In 1993 this context led to the initiative to support free media in former Yugoslavia from the Netherlands. At the time several other persons and organizations had taken up the same cause: both the Nederlandse Vereniging van Journalisten [Dutch association of journalists] (NVJ) and De Balie in Amsterdam and the Steunpunt Vredesgroepen [peace movement support group] in Nijmegen wanted to provide ongoing support to the media in Yugoslavia.
On 6 May 1993 Press Now was established. Press Now upholds the principle that a civilized society cannot possibly emerge without independent media. All actions supporting independent free media are therefore vial for reconciliation, democracy, restoration, and economic growth. The initiative was also an opportunity to provide material aid to newspapers or other media, for example by adopting media. One such case was Humo in Belgium, which delivered several tons of paper to Vrelo in Tuzla.
The board of Press Now includes Erik Jurgens, Hans Verploeg, Ahmed Aboutaleb, and Heikelien Verrijn Stuart. The press, the public, and the government all believed that the time had come to help. Minister of Foreign Affairs P.H. Kooijmans rejoiced at the Press Now initiative.
The establishment of Press Now was the outcome of an extended course of events. The NVJ had been revising its foreign policy for years. In the early 1990s the rise in violent conflicts led these efforts to be intensified.
In 1992 the organization Reporters Respond was established to provide material aid to journalists in tight predicaments. Hans Verploeg participated in this initiative, just as he did in the establishment of Press Now. The tenth anniversary commemoration of the death of four IKON journalists in El Salvador gave rise to Reporters Respond, which is based on the view that freedom of expression and other abstract human rights are possible only if journalists are able to continue their work, even after their computers have been destroyed or stolen by groups that disapprove of independent reporting. Surviving family members of murdered journalists were eligible for this support as well.
The NVJ also followed Verploeg's recommendation to support the IFJ-NVJ Early Warning Network '... to identify and thwart attacks on the fledgling independent journalist practice'. Protecting the interests of journalists clearly coincides with defending freedom of the press in this NVJ work.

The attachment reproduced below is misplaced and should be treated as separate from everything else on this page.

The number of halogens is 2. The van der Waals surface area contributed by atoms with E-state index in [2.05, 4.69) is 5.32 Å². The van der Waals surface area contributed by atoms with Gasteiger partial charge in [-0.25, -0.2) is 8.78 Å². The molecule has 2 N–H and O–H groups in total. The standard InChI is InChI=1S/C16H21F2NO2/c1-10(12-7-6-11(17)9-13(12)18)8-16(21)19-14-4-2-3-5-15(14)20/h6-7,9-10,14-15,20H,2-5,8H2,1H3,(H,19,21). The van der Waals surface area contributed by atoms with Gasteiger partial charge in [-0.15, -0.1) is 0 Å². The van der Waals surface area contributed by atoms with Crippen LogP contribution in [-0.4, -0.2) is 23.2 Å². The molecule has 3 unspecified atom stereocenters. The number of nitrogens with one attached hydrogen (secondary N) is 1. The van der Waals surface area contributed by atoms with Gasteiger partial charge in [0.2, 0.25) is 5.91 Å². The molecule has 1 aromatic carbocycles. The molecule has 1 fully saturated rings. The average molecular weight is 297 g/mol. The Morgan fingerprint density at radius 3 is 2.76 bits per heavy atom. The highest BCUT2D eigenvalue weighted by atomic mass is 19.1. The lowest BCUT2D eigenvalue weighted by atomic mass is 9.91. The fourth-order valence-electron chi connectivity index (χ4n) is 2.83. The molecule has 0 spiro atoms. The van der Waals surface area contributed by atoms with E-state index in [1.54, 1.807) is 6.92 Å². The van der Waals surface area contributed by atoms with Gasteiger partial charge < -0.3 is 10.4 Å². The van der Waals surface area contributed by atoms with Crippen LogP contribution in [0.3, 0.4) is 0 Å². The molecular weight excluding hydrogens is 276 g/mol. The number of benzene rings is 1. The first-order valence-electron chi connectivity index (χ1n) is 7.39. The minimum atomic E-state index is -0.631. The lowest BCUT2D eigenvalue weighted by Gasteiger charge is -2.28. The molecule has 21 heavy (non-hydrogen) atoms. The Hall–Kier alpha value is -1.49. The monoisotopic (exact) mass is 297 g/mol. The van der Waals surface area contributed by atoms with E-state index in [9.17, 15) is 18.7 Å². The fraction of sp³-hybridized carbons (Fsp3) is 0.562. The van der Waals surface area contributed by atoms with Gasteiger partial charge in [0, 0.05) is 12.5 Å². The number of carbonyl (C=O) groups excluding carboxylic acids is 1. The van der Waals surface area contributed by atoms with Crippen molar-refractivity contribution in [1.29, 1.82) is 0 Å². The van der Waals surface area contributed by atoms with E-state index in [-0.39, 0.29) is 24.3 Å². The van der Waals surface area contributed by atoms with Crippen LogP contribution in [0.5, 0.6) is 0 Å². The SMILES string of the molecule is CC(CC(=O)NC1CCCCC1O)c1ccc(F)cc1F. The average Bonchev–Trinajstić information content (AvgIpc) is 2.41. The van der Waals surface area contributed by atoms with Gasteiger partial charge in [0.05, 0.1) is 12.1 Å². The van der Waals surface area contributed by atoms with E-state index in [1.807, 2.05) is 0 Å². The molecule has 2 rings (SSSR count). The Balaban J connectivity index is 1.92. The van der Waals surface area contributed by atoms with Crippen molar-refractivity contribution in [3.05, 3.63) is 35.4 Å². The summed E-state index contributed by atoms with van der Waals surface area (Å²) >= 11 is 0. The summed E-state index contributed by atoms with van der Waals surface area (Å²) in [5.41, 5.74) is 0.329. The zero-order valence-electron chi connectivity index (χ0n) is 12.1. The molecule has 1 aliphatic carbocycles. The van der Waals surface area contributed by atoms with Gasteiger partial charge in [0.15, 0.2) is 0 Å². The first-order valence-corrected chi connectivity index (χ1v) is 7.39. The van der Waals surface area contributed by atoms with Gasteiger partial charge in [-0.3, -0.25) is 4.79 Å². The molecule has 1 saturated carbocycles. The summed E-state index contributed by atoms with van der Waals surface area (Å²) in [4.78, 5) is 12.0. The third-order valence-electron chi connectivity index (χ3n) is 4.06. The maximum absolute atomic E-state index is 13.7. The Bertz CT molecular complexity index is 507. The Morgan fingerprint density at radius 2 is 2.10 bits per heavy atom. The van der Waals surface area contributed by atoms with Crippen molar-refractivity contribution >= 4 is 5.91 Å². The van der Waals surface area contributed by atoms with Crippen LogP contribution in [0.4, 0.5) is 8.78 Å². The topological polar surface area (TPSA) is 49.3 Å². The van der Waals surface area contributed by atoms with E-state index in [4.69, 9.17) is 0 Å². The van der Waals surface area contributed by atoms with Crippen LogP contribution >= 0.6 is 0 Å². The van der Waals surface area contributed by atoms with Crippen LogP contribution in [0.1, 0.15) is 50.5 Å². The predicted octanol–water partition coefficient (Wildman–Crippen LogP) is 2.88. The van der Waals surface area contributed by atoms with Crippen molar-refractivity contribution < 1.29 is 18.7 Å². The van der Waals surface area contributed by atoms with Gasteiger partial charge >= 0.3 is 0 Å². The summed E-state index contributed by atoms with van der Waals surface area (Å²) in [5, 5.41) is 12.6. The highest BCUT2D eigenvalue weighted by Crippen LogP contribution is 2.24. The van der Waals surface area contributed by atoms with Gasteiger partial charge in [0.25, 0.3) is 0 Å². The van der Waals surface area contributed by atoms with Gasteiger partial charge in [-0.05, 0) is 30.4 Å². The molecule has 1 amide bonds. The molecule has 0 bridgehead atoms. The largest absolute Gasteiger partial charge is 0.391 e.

The Internet came into use in the first half of the 1990s. The tremendous need for communication about the war in Yugoslavia soon led Press Now to work with electronic newsgroups, bulletin boards, e-mail communication, and later the world wide web. The periodical Now Future features regular reports on these developments.
The Internet soon became indispensable in former Yugoslavia. The Occasio digital archive reflects the flow of messages. In 1992 the Za Mir communication network was formed with help from the progressive provider Antenna and others. Since 1992 the Internet has been of strategic importance in all free press campaigns and now contains 22,000 electronic messages from the 14 news groups involved in former Yugoslavia.
After May 1993 Press Now rapidly became a larger, more professional operation. For 1995, the board approved projects totalling NLG 1.1 million for Dani and Radio Zid and other causes. Five years after Press Now was established, NLG 5 million was allocated to the independent press, making the Netherlands the largest donor in this field. Additional financing from the European Union totalled NLG 22.3 million that year. In 1998 Press Now expanded its operations to include Albania and Bulgaria.
The impact of the media aid is difficult to quantify, although the list of newspapers, magazines, and radio and television stations that received aid is revealing. Sometimes, even in former Yugoslavia, scepticism surfaces. A. Jankovic, editor of Revolt from Banja Luka, wondered in 1998: 'altogether nearly three hundred media exist here [in Banja Luka]. I am very curious how many there will be a year from now, when the financial aid from the European Union ceases.' Even a list of supported media, however, does not indicate whether Press Now has achieved its goal, which has always been to promote free, multiform, democratic, and non-violent societies by supporting free and independent press.
Some of the Yugoslav successor states have come much closer to this ideal. Others still have a long way to go. Now, in 2006, Press Now is a professional NGO that focuses its operations on conflict regions and transition countries. Promoting independent media throughout the world remains a very worthy cause.